Given that the division of training and testing databases and the arbitrary assignment of trainable weights can affect training and evaluation results, a cross-validation strategy is employed to train and evaluate the model rather than a fixed training-testing split. This method can minimize the impact of randomization and improve the visualization of the model’s predictive accuracy. The technique of k-fold cross-validation is a well-known method for assessing the performance of a machine learning algorithm on a database. The database is divided into k number of non-overlapping folds using the cross-validation technique of k-fold. One of the k-folds is chosen as the held-back test set, whereas the rest are utilized collectively as the training dataset. After fitting and assessing k models on k hold-out test sets, the average performance is provided. The most common choices for the value of ‘k’ are 3, 5, and 10, with 10 being the most frequently used value in many studies to evaluate models. This is because the research was conducted, and k = 10 was discovered to give a suitable trade-off between cheap computing cost and low bias in an assessment of model performance [12,13]. On the contrary, some researchers have also concluded that a model with 5 folds (k = 5) has also shown acceptable performance, particularly in saving time and tackling computational complexity. The question is what value of k to utilize for CNN model evaluation on the geopolymer dataset to attain the best possible performance. The approach chosen in this study to answer this question was to compare the performance of the model, using a certain database, for varying k values. k’s value would range from 2 to 30.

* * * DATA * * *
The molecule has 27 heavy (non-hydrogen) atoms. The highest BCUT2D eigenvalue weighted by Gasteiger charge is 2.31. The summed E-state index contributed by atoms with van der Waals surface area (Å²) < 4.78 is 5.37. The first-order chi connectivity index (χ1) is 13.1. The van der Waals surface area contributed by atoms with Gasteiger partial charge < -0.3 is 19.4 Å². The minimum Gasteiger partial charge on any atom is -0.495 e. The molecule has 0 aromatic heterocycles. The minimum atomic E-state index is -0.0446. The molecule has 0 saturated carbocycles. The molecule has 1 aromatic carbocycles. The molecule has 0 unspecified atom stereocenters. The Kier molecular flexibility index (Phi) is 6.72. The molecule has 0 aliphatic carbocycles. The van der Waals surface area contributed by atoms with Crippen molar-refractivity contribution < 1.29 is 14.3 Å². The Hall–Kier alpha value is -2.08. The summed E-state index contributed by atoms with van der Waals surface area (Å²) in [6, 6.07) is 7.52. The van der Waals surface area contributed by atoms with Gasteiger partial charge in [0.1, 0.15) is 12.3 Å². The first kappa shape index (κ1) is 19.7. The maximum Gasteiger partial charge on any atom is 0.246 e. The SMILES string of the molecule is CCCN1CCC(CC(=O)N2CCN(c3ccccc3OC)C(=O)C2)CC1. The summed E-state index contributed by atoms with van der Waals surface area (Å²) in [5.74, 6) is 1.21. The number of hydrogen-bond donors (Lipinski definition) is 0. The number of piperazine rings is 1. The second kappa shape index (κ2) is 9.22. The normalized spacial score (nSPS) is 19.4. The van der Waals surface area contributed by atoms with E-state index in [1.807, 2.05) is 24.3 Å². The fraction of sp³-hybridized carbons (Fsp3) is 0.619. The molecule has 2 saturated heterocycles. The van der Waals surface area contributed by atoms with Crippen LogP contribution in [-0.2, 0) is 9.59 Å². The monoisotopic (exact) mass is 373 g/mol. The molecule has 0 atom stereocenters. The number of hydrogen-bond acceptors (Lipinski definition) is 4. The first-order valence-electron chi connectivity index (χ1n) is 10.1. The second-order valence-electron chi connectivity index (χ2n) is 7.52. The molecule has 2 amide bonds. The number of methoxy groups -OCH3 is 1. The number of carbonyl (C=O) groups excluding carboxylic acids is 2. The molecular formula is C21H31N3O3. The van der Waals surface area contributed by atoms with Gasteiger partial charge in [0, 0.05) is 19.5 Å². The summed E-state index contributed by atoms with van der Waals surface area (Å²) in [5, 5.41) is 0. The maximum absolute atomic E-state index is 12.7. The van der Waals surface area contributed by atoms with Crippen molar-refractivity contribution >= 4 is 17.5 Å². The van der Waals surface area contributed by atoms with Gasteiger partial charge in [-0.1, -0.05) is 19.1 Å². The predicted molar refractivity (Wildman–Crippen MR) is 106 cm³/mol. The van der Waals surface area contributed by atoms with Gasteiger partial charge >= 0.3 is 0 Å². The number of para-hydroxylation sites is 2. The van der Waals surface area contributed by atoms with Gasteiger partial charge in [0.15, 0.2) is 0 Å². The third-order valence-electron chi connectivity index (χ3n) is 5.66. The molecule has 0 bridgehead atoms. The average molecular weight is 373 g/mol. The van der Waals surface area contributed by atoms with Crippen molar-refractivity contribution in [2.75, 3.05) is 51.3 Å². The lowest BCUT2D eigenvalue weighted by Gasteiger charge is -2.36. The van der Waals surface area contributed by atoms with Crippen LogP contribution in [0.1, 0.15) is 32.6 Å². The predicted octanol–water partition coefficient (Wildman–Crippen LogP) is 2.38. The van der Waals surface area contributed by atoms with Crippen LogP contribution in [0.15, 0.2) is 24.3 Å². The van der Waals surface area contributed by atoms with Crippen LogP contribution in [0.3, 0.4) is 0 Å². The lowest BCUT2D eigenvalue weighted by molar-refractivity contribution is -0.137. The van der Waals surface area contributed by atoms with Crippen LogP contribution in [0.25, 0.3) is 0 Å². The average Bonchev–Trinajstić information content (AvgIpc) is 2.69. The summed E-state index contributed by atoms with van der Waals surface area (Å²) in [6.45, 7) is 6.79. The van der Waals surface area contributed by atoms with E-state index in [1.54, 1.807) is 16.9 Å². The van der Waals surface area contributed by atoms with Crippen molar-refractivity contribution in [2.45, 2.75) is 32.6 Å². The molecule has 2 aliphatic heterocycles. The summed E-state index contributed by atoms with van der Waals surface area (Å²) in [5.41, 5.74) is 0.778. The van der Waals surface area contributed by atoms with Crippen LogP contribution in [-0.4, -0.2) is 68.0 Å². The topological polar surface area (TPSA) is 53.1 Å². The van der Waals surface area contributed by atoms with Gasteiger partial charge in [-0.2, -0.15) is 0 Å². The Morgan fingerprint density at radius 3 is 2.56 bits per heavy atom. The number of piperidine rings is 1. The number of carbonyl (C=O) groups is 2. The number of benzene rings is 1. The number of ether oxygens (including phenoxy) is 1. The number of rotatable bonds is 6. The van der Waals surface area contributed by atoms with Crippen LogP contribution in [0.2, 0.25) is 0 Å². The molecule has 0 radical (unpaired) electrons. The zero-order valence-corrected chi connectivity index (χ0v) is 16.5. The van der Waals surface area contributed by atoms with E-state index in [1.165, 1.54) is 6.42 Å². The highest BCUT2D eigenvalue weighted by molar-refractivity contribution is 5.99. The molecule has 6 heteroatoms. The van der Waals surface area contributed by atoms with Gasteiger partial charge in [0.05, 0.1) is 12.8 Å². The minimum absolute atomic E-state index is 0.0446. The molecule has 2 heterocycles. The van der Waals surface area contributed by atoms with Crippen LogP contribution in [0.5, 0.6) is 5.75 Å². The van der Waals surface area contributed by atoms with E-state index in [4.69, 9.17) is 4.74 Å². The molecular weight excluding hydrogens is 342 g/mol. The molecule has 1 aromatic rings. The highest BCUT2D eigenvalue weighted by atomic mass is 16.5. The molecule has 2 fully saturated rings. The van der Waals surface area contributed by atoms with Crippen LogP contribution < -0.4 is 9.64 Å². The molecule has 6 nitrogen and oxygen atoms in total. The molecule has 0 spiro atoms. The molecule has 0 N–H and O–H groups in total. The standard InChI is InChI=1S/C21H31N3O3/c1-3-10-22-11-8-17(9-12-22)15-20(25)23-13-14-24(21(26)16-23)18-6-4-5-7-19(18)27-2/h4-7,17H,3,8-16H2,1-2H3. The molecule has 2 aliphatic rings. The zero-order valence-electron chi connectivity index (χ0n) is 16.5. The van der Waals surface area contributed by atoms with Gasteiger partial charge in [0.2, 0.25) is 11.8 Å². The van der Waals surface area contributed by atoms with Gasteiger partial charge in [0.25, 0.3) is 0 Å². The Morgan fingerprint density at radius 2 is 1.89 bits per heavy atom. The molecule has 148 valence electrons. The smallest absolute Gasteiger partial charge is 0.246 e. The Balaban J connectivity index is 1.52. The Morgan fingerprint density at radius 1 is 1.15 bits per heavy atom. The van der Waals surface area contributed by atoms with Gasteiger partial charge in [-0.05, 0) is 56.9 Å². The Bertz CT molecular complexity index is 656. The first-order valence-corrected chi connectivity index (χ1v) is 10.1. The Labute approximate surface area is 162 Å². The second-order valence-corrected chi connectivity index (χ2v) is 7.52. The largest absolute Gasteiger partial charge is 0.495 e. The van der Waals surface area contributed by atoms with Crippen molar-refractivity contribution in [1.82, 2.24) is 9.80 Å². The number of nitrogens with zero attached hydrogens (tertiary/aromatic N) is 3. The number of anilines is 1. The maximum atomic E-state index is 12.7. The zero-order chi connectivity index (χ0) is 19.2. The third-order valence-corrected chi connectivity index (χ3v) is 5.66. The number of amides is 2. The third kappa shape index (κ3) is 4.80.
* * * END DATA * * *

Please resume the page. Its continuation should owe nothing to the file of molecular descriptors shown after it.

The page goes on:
2.3.3 Setting of the Hyperparameters

The proposed model’s hyperparameters are as follows: kernel dimension; number of neurons in the completely connected layer; number of kernels in the convolution layer; number of fully connected layers; training epochs, learning rate, and the activation function. Because a hyperparameter governs the learning process, its values directly affect other model parameters like biases and weights and thus how well the model works. The convolution layer’s number of kernels was set to 32, the number of fully connected layers was 2, the kernel dimension to 6 the number of neurons in the 1st fully connected layer was 128 and the 2nd was 64, and the learning rate was set to 0.01, and Rectified Linear Unit (RELU) was selected as the activation function for the fully connected layers. These values of hyperparameters were chosen on the basis of previous work which used a similar set of hyperparameters whereas the rest were decided by utilizing a trial-and-error approach. The number of times the learning algorithm will loop through the entire training dataset is determined by the hyperparameter known as the training epoch. Any positive integer between one and infinity can be chosen. The most typical values are 10, 100, 500, and 1000. The training epochs were not chosen based on studies; three empirical values were chosen for them, which were 500, 200, and 5000, and then, utilizing the cross-validation technique, the performance of the model under all possible combinations of training epoch value and k-fold value as mentioned in the previous section was studied. In total, 87 configurations were tested on each dataset, and the combination that produced the least average root mean square error was considered the optimum combination.